Brett Gosney: 4 Ways to Improve Your Hospital-Based Orthopedics Program

Orthopedics can be a profitable service line for your hospital due to good reimbursement and increased demand for orthopedic surgeries. With a few adjustments, hospitals can move their orthopedics lines from good to exceptional.

Brett Gosney, CEO of Animas Surgical Hospital in Durango, Colo., shares four ways in which you can improve the orthopedics program at your hospital.

Brett Gosney1. Decrease surgeons' "down time" between cases. Efficiency in your operating room is one of the best ways to see profitability and surgeon satisfaction increase in your orthopedics department. An important step in this process is to decrease the amount of time it takes to turn over an OR between surgeries, according to Mr. Gosney.

"Some of our orthopedic surgeons came to us from other hospitals and said they would have 45-60 minutes waits between cases. Since working in a hospital with efficiency models, they say they have gained a day a week in their lives, which they can use to spend time with their families or to bring in more cases," Mr. Gosney says.

Hospitals should aim to have a 10-15 minute turnover time between cases. The key to this is to have trained OR staff that concentrates in orthopedics only. Coordination and communication between staff members is important as well. "We like to schedule our bigger cases earlier and group cases by type, such as shoulders and knees. These are tricks of the trade that are learned through experience," Mr. Gosney says.

2. Stay on schedule. An important step to decreasing turnover time is to start ORs on time and to coordinate care so that they can stay that way throughout the day, according to Mr. Gosney. This builds upon a "focused factory" model that concentrates on doing one specialty well.

Mr. Gosney suggests bringing patients into anesthesia on a tight schedule so that they are ready to go as soon as the OR opens. "It all starts with the culture," he says. "We started as an ambulatory surgery center before becoming a surgical specialty hospital, and we have tried to become customer-service oriented, and keeping on schedule is a big part of recognizing our customers and their time."

Keeping on schedule will not only improve patient satisfaction, but it can cut down on staffing costs at the hospital. "If your OR can close at 4 p.m. rather than 7:30, you will save money on staffing and your employees will be pleased that they can have a defined schedule," Mr. Gosney says.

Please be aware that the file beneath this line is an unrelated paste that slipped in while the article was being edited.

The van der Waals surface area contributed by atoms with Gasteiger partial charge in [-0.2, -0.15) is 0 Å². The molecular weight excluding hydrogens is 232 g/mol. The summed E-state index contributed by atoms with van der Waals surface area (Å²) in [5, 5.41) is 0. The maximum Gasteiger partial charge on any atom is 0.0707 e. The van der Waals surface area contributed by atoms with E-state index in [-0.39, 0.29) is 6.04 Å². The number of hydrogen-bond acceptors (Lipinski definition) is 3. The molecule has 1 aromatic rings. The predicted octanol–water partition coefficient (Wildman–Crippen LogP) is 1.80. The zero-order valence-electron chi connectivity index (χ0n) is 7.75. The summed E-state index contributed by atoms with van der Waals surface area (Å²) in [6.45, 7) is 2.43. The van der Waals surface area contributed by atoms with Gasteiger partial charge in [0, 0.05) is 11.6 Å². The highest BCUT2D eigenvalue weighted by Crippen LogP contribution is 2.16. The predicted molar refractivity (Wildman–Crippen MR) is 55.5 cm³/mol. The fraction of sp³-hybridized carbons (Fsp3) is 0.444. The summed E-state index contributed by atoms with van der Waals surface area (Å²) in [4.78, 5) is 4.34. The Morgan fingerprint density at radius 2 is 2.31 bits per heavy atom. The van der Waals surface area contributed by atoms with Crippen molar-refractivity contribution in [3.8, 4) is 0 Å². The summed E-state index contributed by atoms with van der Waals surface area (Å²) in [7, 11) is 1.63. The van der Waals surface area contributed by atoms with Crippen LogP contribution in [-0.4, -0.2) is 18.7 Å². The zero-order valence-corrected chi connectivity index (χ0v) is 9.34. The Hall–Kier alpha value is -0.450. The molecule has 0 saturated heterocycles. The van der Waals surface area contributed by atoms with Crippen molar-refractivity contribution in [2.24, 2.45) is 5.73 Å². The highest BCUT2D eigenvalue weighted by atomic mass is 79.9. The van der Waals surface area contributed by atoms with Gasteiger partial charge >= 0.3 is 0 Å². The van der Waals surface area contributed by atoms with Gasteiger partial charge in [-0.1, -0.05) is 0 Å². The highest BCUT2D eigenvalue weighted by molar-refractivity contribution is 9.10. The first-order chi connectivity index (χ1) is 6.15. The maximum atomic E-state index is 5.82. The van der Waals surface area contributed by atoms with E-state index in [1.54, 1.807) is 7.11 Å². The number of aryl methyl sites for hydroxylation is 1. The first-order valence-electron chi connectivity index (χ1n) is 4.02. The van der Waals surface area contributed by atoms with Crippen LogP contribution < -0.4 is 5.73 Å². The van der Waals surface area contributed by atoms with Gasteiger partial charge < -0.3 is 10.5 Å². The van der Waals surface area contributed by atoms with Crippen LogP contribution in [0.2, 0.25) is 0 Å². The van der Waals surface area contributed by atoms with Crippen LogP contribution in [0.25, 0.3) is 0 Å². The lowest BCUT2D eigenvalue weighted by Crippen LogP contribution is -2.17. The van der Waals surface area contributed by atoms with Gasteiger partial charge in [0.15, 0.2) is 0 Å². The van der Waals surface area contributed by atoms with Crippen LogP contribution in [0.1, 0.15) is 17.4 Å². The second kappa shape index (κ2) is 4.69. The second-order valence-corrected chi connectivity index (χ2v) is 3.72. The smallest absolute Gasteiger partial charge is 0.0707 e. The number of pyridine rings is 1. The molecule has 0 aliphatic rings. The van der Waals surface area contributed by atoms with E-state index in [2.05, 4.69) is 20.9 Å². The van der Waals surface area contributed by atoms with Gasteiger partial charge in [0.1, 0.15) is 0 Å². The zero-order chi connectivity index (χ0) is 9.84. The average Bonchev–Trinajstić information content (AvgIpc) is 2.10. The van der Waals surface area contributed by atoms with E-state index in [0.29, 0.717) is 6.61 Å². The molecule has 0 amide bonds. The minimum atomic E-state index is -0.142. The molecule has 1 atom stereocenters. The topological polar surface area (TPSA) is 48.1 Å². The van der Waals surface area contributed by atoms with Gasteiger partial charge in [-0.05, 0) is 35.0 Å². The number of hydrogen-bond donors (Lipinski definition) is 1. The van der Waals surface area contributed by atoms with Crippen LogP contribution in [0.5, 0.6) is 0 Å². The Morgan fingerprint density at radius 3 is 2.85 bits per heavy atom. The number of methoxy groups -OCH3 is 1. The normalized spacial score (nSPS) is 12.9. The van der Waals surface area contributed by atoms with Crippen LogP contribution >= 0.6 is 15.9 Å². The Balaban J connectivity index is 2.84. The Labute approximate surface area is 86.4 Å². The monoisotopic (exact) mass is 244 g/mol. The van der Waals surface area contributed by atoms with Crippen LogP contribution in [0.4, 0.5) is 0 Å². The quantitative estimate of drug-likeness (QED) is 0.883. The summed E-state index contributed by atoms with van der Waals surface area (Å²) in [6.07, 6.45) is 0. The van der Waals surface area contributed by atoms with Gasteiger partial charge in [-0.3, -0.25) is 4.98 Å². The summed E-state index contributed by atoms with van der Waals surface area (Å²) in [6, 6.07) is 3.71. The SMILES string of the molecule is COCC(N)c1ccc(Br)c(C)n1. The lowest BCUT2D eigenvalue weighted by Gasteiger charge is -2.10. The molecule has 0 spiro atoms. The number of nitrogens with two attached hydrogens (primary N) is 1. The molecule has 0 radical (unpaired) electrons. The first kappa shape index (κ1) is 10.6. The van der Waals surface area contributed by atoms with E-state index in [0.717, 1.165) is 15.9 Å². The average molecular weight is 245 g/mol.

3. Offer services that fit your demographics. Considering the needs of patients in your area is crucial to a successful orthopedics service line, according to Mr. Gosney. Once your hospital determines what the patients it serves need, then you should recruit physicians accordingly.

"Hospitals in big, urban markets may benefit from more niche practices, such as physicians who specialize only in sports medicine or total joint replacement," Mr. Gosney says. "In a small- to medium-sized market, hospitals may need to recruit orthopedic physicians who have a mix of skills."

Mr. Gosney says researching and gauging the activity level of people in your surrounding community can be helpful in determining what services to offer and hiring the right physicians with the correct skill sets to help.

"In Durango, where my hospital is located, we have a very sports-oriented community and a lot of active retirees," he says. "To respond to this, we brought in two fellowship-trained physicians from The Steadman Clinic. We also brought in a physician that specializes solely on total joint replacement with focus on this 50-80 year-old, active population."

4. Standardize surgical equipment when possible. Consideration for physician preference is important; however, hospitals can often lose money in supplying different equipment for each individual surgeon. A key to maximizing revenue in this area is standardization, according to Mr. Gosney.

"Standardization can extend to all equipment at your hospital, especially on commonly used items such as shavers, burrs, screws and plates," Mr. Gosney says. "Capital equipment should also be standardized, because it doesn't make sense to have one surgeon using OR equipment by Stryker and another to use DePuy. It would be too expensive."

Physicians should be involved in all decisions related to standardizing equipment, according to Mr. Gosney. "You want to show surgeons that you value their opinions, especially as they are the ones using the equipment," he says. "At our hospital, we ask the surgeons what systems and equipment they are interested in, and then the administration works with the OR and materials managers to bring in samples and trials so that we can see which systems will provide the best quality for the price."

The final step in this process should be to follow-up with surgeons and gauge their opinions before making the decision on which vendor to use.

Mr. Gosney is the CEO of Animas Surgical Hospital in Durango, Colo., and president of Physician Hospitals of America. Learn more about Animas Surgical Hospital at

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